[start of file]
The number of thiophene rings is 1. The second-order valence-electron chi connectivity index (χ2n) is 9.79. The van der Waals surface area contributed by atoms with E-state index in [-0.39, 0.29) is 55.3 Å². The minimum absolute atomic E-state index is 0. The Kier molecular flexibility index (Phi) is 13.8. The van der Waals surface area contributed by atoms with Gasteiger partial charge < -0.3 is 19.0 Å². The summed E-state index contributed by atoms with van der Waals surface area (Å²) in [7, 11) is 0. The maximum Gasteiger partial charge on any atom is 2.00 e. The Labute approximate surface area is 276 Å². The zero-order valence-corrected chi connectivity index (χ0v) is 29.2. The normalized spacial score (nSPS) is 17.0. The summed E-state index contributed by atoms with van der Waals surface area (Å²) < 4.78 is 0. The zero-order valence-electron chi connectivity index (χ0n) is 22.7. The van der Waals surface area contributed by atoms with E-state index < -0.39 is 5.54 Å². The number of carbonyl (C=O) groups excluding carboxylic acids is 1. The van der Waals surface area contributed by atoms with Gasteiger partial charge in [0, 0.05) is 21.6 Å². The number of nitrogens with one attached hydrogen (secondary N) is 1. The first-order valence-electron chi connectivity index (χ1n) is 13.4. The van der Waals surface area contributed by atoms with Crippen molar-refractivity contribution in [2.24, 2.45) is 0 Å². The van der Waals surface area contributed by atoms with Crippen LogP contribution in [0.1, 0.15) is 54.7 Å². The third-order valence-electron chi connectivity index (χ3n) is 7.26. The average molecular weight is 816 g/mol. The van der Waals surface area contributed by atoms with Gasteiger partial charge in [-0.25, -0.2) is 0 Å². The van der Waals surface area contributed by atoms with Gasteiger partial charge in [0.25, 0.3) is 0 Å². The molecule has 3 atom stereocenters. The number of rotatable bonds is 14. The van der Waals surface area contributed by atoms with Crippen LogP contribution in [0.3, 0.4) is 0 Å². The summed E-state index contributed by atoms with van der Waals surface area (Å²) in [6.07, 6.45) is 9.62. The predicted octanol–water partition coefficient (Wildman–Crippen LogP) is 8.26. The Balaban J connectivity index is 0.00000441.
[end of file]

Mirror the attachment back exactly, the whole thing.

The number of thiophene rings is 1. The second-order valence-electron chi connectivity index (χ2n) is 9.79. The van der Waals surface area contributed by atoms with E-state index in [-0.39, 0.29) is 55.3 Å². The minimum absolute atomic E-state index is 0. The Kier molecular flexibility index (Phi) is 13.8. The van der Waals surface area contributed by atoms with Gasteiger partial charge < -0.3 is 19.0 Å². The summed E-state index contributed by atoms with van der Waals surface area (Å²) in [7, 11) is 0. The maximum Gasteiger partial charge on any atom is 2.00 e. The Labute approximate surface area is 276 Å². The zero-order valence-corrected chi connectivity index (χ0v) is 29.2. The normalized spacial score (nSPS) is 17.0. The summed E-state index contributed by atoms with van der Waals surface area (Å²) < 4.78 is 0. The zero-order valence-electron chi connectivity index (χ0n) is 22.7. The van der Waals surface area contributed by atoms with E-state index < -0.39 is 5.54 Å². The number of carbonyl (C=O) groups excluding carboxylic acids is 1. The van der Waals surface area contributed by atoms with Gasteiger partial charge in [0, 0.05) is 21.6 Å². The number of nitrogens with one attached hydrogen (secondary N) is 1. The first-order valence-electron chi connectivity index (χ1n) is 13.4. The van der Waals surface area contributed by atoms with Crippen molar-refractivity contribution in [2.24, 2.45) is 0 Å². The van der Waals surface area contributed by atoms with Crippen LogP contribution in [0.1, 0.15) is 54.7 Å². The third-order valence-electron chi connectivity index (χ3n) is 7.26. The average molecular weight is 816 g/mol. The van der Waals surface area contributed by atoms with Gasteiger partial charge in [-0.25, -0.2) is 0 Å². The van der Waals surface area contributed by atoms with Gasteiger partial charge in [0.25, 0.3) is 0 Å². The molecule has 3 atom stereocenters. The number of rotatable bonds is 14. The van der Waals surface area contributed by atoms with Crippen LogP contribution in [0.3, 0.4) is 0 Å². The summed E-state index contributed by atoms with van der Waals surface area (Å²) in [6.07, 6.45) is 9.62. The predicted octanol–water partition coefficient (Wildman–Crippen LogP) is 8.26. The Balaban J connectivity index is 0.00000441.